David Hanke, the pastor of Restoration Anglican Church in Arlington, VA, preached a great sermon on sexuality a few weeks ago.  Focusing initially on the experience of the Christians in Pergamum, he ends up hitting on lies and truth about sexuality (and he gets very specific in terms of pornography, fantasy, and self-sacrifice).  It’s definitely worth listening to–honest, practical and true.

Harvest, the young adults ministry of McLean Presbyterian Church, has been going through Jesus’s Sermon on the Mount in Matthew 5.  Pastor James Forsyth uses the verses on lust as a starting point for a more in-depth look at how sexual sin (or inordinate desire generally) is a problem for everyone, regardless of age, gender or marital status.  He also discusses the true purpose of human sexuality and how Christ calls us to be radical in dealing with sexual sin.

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6 Responses to Dating Well: Part Two

  1. Jen says:

    I’m so glad you included Boundless articles in this post! 🙂

  2. Andrea says:

    I would add that cultivating “deal flow” not just with single men but with *everyone* brings us more joy in the present and more opportunities for reaching our goals in the future. Whoever God places in your path, say yes to them unless there is a good reason to say no. In my case, one day at the church coffee hour I found myself standing next to a young woman who was new in town. We chatted, and then over the next couple of years we would occasionally get together for dinner. If I had been thinking about getting a good date or even making a good friend, this would not have been a prime prospect, because she was 15 years younger and not especially compatible with me. What kind of contacts could she possibly have? But as it turned out, she knew a single guy my age. And as it turned out, this guy came to town and the two of them had lunch together. And as it turned out, she asked him if he would like to meet an available woman. And as it turned out, when she thought of who would be good for him, she thought of me. Sixteen months later the guy and I were married. I sometimes wonder what would have happened if I had not cultivated that friendship, and I marvel that God uses many insignificant circumstances to bring great blessings into our lives.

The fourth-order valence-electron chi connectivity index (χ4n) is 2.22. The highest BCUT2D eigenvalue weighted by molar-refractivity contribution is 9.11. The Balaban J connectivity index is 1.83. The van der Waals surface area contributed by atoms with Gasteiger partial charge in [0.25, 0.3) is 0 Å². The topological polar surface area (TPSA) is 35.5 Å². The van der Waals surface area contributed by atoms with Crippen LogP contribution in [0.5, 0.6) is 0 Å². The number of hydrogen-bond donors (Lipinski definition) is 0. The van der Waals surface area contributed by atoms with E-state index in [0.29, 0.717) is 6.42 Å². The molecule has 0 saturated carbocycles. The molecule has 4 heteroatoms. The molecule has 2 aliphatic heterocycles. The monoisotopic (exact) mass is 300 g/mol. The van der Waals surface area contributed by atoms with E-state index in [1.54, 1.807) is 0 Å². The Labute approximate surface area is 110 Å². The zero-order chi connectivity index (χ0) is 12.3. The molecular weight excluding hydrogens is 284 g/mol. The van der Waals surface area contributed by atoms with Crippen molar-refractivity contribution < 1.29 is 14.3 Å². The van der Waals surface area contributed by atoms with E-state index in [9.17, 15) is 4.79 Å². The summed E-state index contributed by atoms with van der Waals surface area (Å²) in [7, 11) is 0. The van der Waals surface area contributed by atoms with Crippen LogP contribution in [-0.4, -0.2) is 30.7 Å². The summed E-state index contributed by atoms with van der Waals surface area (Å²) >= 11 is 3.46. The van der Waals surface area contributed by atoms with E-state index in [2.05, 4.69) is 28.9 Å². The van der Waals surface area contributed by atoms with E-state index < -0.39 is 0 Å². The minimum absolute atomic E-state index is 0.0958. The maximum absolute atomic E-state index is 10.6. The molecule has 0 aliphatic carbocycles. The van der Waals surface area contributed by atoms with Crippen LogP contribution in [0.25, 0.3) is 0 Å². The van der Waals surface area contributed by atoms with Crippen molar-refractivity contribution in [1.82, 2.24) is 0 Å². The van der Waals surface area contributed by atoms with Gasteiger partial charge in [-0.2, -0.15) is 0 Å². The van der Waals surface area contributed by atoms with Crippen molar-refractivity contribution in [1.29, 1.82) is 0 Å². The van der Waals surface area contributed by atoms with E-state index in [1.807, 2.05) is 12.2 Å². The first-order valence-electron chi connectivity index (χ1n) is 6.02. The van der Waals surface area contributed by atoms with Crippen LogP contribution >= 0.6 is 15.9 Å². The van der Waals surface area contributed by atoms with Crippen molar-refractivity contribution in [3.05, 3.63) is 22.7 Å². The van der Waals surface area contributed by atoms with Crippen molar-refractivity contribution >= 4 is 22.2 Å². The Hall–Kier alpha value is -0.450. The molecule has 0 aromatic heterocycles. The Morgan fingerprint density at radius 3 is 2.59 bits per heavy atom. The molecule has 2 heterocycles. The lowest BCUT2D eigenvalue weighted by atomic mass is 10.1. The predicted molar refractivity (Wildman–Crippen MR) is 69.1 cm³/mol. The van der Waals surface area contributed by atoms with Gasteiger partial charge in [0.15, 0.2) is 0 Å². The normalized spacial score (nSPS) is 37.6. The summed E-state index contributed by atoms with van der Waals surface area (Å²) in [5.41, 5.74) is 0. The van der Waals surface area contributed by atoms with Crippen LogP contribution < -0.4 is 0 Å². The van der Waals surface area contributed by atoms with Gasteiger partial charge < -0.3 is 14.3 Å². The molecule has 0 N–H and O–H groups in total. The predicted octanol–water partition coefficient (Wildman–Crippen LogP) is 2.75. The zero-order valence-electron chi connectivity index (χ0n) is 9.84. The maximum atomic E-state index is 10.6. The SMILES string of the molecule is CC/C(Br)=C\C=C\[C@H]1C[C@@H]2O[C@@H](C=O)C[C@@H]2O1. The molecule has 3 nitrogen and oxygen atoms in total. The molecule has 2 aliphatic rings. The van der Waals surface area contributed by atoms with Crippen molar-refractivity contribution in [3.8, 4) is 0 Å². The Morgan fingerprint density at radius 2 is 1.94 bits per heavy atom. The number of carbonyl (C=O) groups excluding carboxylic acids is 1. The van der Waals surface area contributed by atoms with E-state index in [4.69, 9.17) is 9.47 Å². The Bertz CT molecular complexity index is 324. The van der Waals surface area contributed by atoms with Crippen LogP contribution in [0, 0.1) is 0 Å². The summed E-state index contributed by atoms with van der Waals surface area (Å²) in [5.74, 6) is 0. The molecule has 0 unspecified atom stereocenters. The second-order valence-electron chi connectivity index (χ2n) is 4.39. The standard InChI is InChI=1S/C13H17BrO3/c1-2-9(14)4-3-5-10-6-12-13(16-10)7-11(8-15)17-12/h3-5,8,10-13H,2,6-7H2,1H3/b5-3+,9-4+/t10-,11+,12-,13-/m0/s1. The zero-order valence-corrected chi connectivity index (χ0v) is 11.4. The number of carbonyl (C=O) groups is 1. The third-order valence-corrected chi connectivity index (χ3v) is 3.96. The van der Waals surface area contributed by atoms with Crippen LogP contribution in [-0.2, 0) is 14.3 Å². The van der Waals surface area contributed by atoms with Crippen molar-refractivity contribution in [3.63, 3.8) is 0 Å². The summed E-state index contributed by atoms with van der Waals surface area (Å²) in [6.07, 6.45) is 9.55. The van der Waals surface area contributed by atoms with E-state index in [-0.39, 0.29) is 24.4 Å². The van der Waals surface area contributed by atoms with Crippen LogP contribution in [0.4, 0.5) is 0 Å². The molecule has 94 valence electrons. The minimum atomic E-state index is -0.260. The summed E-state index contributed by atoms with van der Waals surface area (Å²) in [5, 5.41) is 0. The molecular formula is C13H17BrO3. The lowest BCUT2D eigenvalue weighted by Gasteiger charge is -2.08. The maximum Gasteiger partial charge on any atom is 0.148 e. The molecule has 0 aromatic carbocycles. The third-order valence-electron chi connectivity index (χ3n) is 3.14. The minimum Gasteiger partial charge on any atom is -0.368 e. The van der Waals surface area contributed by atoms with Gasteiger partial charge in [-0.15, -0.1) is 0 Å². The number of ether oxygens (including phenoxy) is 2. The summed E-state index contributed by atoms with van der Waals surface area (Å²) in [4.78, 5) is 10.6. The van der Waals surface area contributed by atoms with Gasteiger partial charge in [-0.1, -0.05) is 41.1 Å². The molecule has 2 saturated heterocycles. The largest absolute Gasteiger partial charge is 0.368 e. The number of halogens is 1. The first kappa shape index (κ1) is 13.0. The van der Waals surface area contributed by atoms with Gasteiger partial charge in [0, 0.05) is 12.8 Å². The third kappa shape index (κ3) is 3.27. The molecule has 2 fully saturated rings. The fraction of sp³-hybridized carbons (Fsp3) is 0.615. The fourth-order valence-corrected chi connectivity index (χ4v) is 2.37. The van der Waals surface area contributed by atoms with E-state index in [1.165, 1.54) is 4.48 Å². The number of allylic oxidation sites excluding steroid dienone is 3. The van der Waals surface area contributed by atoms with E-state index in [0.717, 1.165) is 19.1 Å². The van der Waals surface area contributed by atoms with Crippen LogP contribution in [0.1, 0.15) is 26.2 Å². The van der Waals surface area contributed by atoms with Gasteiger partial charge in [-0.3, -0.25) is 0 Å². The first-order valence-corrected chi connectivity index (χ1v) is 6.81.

3. Emma says:

    I loved the advice from last week regarding trying to make every date a positive encounter no matter what the outcome of the relationship is; it really helped me look forward to first dates more than I have been lately. However, when a man has truly wronged us and presented himself in a dishonest and manipulative fashion, what is something positive that we can draw from that? I recently met a man who was very flirtatious, touched my arm several times, told me how attractive he found me. We hit it off right away, talked for hours after first meeting, exchanged phone numbers and made plans to meet up over the weekend. In the interim, we exchanged several flirtatious text messages, and when we met up again, he…immediately informed me he had a long-term girlfriend and didn’t want me to get the wrong impression. How could I not have gotten the wrong impression? What is something positive I can draw from being deceived by a prospect about whom I was excited?

    • Katy says: